<link rel=“canonical” href=“” />


<link rel=“canonical” href=“” />

The examples above are considered different links by search engines, though they take users to the same page. Specifying which one is the canonical version will help search engines know they should not both be listed in search results.

CRO (Conversion Rate Optimization)

Conversions are every marketer’s end game and one of the most important parts of any paid or organic SEO campaign. A conversion is any action taken by the user (e.g., filling out a form or buying a product). CRO is the method of creating landing pages specifically designed to increase user conversions.

Cookies (Browser Cookies)

Cookies are small bits of data that are deposited into your browser when you visit a particular site. The next time you visit that site, your browser will check if a cookie exists and send the information in the cookie back to the site. They are typically used to track web activity and give users the ability to maintain many of the preferences that were used in previous browser sessions.

CPA (Cost Per Action)

CPA or “Cost per Action” is another online marketing model that pays publishers based on users completing a certain action. The action could be a sale, a lead, or other information the advertiser finds valuable. See also, Pay-per-click (PPC)

CPL (Cost-Per-Lead)

CPL is another term used in marketing and online advertising. It represents the amount paid for information that may “lead” to a sale. A lead is the contact details of a potential client. A lead generator will only get paid when a qualified lead is delivered. This model takes the risk away from investment that you see with PPC (pay-per-click) and CPM (cost-per-mille) pricing, but offers no guarantee of true conversion as users are not actually committing to being customers.

CPM (Cost-Per-Mille)

CPM is a term that is used to describe the cost for 1,000 ad impressions. If you want your ad to be seen by 1,000,000 people, your CPM might be $10. That’s $10 per 1,000 impressions, so the total price of 1,000,000 impressions would be $10,000.

CSS (Cascading Style Sheets)

CSS is used to style web pages by giving webmasters the ability to separate content from design and layout. Style sheets can be updated to quickly change certain parts of a site without changing any of the underlying code.

CTR (Click-Through Rate)

CTR is a term usually found and used in PPC (pay-per-click) campaigns. It is calculated by dividing the impressions on your ad by the number of clicks your ad has received.


Cybersquatting is the practice of buying and holding a domain name with the intent to profit from it by holding the URL hostage from the official trademark holders and selling it for an inflated price. It is illegal in the US.


Dayparting is an option within Google Adwords that allows users to specify the times of day their ads display. Since certain times of day are better for conversion for different types of ad campaigns, it makes sense to research this and plan the time your ads will run carefully.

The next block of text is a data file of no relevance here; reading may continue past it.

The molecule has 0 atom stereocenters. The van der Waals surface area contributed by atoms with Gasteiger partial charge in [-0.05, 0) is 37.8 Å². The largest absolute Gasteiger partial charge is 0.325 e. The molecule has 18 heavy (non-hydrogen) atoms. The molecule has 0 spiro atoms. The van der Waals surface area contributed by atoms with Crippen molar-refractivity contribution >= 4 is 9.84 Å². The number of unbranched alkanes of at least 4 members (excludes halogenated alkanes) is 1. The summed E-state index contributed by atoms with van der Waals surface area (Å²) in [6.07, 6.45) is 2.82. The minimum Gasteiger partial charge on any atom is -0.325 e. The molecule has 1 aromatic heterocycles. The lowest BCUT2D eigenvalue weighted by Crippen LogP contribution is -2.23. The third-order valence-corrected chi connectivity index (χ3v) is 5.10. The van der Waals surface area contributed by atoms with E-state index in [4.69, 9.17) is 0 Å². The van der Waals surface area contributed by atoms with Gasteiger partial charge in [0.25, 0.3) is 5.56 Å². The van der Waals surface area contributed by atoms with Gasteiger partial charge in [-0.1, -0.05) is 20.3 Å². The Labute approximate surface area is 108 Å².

Dedicated Hosting Servive (Dedicated Server)

A dedicated hosting service is a computer that is reserved to host a site for one particular client or account and is typically accessed remotely. The customer that utilizes a dedicated server has exclusive rights to files, bandwidth, memory, and storage on the hard drive. Unlike shared hosting accounts, the performance of your system is not affected by traffic from other customers sharing the server (computer). They are useful for websites that experience very-high traffic levels and bandwidth.

Deep Linking

Deep linking is an SEO term that means using a link that takes users to a specific piece of content on a website, rather than the home page. For example, is a deep link while is not.

Deep Web (or Dark Web)

The “dark web” is the non-index encrypted World Wide Web content that cannot be found on common search engines such as Google, Yahoo or Bing. It is content that exists on overlay networks (darknets) which use the public Internet but which require specific software (such as Tor servers and their clients), configurations or authorization to access. The “deep web” is the content of databases and other web services that for one reason or another cannot be indexed by conventional search engines.


The domain is the main address of your website. For example,

Duplicate Content

Duplicate content is a term used to describe content (text, articles, etc.) that has been published in more than one domain or URL. Whether done accidentally or on purpose, publishing duplicate content is highly frowned upon and can result in penalties from search engines that will negatively impact your search rankings.

Exact Match Domain (EMD)

An exact match domain is a URL that contains a specific keyword or key phrase in the domain itself. Examples include sites like and The use of exact match domains and how they rank is often a topic of hot debate. Some find them hugely useful while other tend to lean more heavily on ensuring the content is relevant. In most cases, having solid content is more beneficial than an EMD.


A favicon is a 16 pixel by 16 pixel image icon that appears next to the URL address bar in supporting browsers. Favicons are a branding tool that often mimics the logo of the website itself.

Google Adsense

Adsense is Google’s publishing network that pays web owners for displaying relevant ads for Google Adwords. Any web publisher that agrees to their publishing terms will automatically be given the opportunity to earn revenue based upon their content. When someone clicks or views these ads, the publisher and Google will share the profits.

Google Adwords

Google Adwords is a service that places ads above, below, and beside results of searches that are relevant to the ad. Adwords gives advertisers the ability to display text links, image, and video ads to an extremely large audience.


Delivery of ads specific to the geographic location of the searcher. Geo-targeting allows the advertiser to specify where ads will or won’t be shown based on the searcher’s location, enabling more localized and personalized results.


Google uses several user-agents to crawl and index content in the search engine. Googlebot describes all Google spiders. All Google bots begin with “Googlebot”; for example, Googlebot-Mobile: crawls pages for Google’s mobile index; Googlebot-Image: crawls pages for Google’s image index.

Heading Tags (H1, H2, H3, etc.)